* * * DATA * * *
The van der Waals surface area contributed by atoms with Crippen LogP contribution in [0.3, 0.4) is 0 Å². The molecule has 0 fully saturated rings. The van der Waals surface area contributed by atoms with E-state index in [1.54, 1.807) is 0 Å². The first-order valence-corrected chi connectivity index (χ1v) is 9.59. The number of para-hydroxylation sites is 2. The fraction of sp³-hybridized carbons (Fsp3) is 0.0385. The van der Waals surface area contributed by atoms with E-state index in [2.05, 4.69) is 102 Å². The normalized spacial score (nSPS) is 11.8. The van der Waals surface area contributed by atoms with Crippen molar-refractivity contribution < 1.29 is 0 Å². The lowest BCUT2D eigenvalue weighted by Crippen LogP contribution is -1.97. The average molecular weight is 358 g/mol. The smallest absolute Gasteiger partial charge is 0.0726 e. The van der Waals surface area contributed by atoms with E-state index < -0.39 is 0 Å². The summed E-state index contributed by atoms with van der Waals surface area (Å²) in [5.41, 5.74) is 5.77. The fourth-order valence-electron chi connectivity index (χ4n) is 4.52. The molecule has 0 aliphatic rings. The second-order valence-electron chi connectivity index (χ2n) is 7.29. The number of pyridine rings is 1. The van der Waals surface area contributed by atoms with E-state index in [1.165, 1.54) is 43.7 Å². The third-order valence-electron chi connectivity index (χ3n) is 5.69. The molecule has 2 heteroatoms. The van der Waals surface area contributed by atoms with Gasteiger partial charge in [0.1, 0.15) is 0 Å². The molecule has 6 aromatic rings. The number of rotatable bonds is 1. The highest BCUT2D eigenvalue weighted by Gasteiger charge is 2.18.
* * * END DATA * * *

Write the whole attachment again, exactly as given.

The van der Waals surface area contributed by atoms with Crippen LogP contribution in [0.3, 0.4) is 0 Å². The molecule has 0 fully saturated rings. The van der Waals surface area contributed by atoms with E-state index in [1.54, 1.807) is 0 Å². The first-order valence-corrected chi connectivity index (χ1v) is 9.59. The number of para-hydroxylation sites is 2. The fraction of sp³-hybridized carbons (Fsp3) is 0.0385. The van der Waals surface area contributed by atoms with E-state index in [2.05, 4.69) is 102 Å². The normalized spacial score (nSPS) is 11.8. The van der Waals surface area contributed by atoms with Crippen molar-refractivity contribution < 1.29 is 0 Å². The lowest BCUT2D eigenvalue weighted by Crippen LogP contribution is -1.97. The average molecular weight is 358 g/mol. The smallest absolute Gasteiger partial charge is 0.0726 e. The van der Waals surface area contributed by atoms with E-state index < -0.39 is 0 Å². The summed E-state index contributed by atoms with van der Waals surface area (Å²) in [5.41, 5.74) is 5.77. The fourth-order valence-electron chi connectivity index (χ4n) is 4.52. The molecule has 0 aliphatic rings. The second-order valence-electron chi connectivity index (χ2n) is 7.29. The number of pyridine rings is 1. The van der Waals surface area contributed by atoms with E-state index in [1.165, 1.54) is 43.7 Å². The third-order valence-electron chi connectivity index (χ3n) is 5.69. The molecule has 2 heteroatoms. The van der Waals surface area contributed by atoms with Gasteiger partial charge in [0.1, 0.15) is 0 Å². The molecule has 6 aromatic rings. The number of rotatable bonds is 1. The highest BCUT2D eigenvalue weighted by Gasteiger charge is 2.18.